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abdomen advance applied becomes better blade bleeding blood body bones breech brim bring called cause cavity cervix child comes common compressed conjugate contracted pelvis contraction cord danger deformity delivered delivery depends described diameter difficult dilated direction disease easily effect extension face fingers flat pelvis force forceps forwards front give greater hæmorrhage half hand head Hence inches kind labour less lower measurement membranes method mode move natural normal obliquity obstruction occiput occur operation pains parietal pass patient pelvis perineum placenta position possible posterior practice prævia pregnancy presenting pressure produced promontory pull push rare result rotation round rupture sacrum sagittal suture separated shape shoulder Showing side soft spine stage stretch suture symphysis take place tear traction transverse treatment tumour turn usually uterine uterus vagina wall weak
Page ii - Another error is in the manner of the tradition and delivery of knowledge, which is for the most part magistral and peremptory, and not ingenuous and faithful ; in a sort as may be soonest believed, and not easiliest examined. It is true that in compendious treatises for practice that form is not to be disallowed.
Page 328 - ... the womb. The right way is to compress the uterus between one hand in the vagina and the other on the abdomen. In the left lateral position the left hand will naturally be used internally, the right outside. The internal hand may be laid flat (as suggested by Hamilton, of Falkirk*), the body of the uterus being opposed to the palm, the cervix lying between the parted fingers.
Page 61 - The body, in its doubled state, being too large to pass through the pelvis, and the uterus, pressing upon its inferior extremities which are the only parts capable of being moved, they are forced gradually lower, making room as they are pressed down for the reception of some other part into the cavity of the uterus which they have evacuated, until the body, turning as it were upon its own axis, the breech of the child is expelled, as in an original presentation of that part...
Page 63 - ... with the breech either in the hollow of the sacrum or at the brim of the pelvis, ready to descend into it, and, by a few further uterine efforts, the remainder of the trunk, with the lower extremities, is expelled.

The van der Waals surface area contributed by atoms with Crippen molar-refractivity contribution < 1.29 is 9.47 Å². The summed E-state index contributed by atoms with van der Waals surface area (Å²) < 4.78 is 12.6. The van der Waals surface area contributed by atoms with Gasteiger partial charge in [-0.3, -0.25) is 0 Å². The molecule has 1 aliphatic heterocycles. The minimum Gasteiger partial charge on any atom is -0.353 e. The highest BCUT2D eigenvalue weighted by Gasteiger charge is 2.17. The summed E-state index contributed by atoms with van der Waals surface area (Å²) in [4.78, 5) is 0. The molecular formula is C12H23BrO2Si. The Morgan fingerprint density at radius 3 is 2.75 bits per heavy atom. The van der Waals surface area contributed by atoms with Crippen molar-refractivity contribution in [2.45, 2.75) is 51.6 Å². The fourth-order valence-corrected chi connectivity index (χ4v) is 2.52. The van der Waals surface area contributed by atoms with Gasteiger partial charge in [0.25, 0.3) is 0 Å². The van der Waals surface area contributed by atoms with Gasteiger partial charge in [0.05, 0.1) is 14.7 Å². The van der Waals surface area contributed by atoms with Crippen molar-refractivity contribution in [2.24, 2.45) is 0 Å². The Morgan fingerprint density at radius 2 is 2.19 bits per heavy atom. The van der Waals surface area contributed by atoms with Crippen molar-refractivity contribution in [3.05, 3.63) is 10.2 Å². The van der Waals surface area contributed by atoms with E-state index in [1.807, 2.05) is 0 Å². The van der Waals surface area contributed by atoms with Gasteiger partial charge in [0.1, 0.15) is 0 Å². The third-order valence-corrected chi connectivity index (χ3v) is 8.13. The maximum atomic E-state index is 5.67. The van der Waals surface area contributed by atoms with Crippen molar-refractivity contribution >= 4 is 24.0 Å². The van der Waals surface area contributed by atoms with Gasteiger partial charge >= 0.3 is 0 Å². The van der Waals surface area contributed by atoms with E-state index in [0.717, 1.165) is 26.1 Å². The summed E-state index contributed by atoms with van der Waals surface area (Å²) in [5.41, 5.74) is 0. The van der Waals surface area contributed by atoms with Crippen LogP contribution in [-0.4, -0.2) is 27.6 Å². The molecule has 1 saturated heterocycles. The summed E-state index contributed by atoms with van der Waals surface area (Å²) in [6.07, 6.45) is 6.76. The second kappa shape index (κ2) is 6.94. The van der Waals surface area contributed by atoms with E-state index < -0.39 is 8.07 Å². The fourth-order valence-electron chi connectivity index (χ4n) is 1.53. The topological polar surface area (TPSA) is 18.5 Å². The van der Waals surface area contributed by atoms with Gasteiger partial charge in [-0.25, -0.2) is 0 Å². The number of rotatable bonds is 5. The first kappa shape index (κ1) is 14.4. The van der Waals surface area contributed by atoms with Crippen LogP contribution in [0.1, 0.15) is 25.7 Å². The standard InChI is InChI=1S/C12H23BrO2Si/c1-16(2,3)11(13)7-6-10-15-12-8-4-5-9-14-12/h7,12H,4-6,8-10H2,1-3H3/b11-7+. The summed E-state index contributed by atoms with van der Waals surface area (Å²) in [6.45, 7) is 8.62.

Page i - Experience as a practitioner and teacher of midwifery, and as an examiner in that subject, has led me to think that a book was wanted which should give the reader more definite guidance in practice than he gets from some in other respects excellent text-books of the present day. The learner finds in them many different things that he may do; but he is not always clearly told which is the best.
Page 408 - I pass a piece of rubber drainage-tube (without any holes in it) as a loop over the fundus uteri, and bring it down so as to encircle the cervix, taking care that it does not include a loop of intestine. I then make a single hitch and draw it tight round the cervix, so as to completely stop the circulation.
Page 109 - ... before the head of the child has fully entered into the pelvis, or come into a situation to be expelled.
Page 270 - If there be no table at hand which will support the patient in this position, one ca^i be extemporised by putting on the bed a chair resting on its top rail and the front of its seat, and pinning a towel over its legs. The patient is then placed on the back of the chair, her knees being supported by the towel. This position gives a better view of the. parts concerned than can be got in any other way (Fig.
Page 62 - I believe that a child of the common size, living, or but lately dead, in such a state as to possess some degree of resilition, is the best calculated for expulsion in this manner.